Living on Earth's Jennifer Chu reports on pollution-fighting bacteria that can also generate electricity.
CURWOOD: Just ahead, the hunt for a tiger that's not really a tiger, and may not even exist anymore. First this note on emerging science from Jennifer Chu.
[EMERGING SCIENCE THEME MUSIC]
CHU: Think bacteria and you probably think malicious agents of disease. But researchers at the Medical University of South Carolina say think again. They’ve found a bacterium capable of cleaning up pollution and generating electricity at the same time. The bacterium is commonly found in freshwater ponds, and scientists say it’s not the first time bacteria has been identified as a power source.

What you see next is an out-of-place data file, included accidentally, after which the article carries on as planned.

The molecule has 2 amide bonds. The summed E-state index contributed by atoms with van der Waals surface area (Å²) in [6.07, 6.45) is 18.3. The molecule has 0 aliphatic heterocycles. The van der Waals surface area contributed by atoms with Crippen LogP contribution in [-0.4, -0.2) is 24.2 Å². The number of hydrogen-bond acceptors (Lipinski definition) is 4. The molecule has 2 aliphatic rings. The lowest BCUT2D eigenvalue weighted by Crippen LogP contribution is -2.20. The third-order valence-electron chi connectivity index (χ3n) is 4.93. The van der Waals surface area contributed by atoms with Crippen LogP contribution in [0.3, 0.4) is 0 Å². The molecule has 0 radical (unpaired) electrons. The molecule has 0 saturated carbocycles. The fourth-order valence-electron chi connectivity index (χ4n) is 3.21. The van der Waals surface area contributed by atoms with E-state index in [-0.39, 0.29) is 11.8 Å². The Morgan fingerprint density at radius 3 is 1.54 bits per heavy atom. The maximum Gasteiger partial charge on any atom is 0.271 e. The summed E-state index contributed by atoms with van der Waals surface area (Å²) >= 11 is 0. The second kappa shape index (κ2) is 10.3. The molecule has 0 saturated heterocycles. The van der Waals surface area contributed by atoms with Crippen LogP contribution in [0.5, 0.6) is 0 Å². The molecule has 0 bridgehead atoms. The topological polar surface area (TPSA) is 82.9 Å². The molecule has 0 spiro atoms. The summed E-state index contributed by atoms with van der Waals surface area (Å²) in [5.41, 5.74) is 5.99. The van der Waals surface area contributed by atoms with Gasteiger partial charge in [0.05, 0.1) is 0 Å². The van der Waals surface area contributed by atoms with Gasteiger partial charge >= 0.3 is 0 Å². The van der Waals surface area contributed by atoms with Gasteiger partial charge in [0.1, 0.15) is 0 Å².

But what makes this microorganism special is its ability to deactivate some of the most toxic groundwater pollutants, including industrial solvents used in plastic production, by de-chlorinating them. These are also the first known electricity-producers that form spores, dormant bacteria which need no water or oxygen and are resistant to heat and radiation. That makes them useful in the noxious environments where pollutants are often found. And that’s not all. These bacteria can also cause some heavy metals found in water to precipitate back into solid form, making them easier to remove.
The researchers envision a day when bacteria will be used to efficiently treat wastewater while generating power. But don’t cancel your electric service just yet; right now the bacteria produce relatively small amounts of electricity. It would take trillions of bacteria to power a 60-watt light bulb. That’s this week’s note on emerging science, I’m Jennifer Chu.
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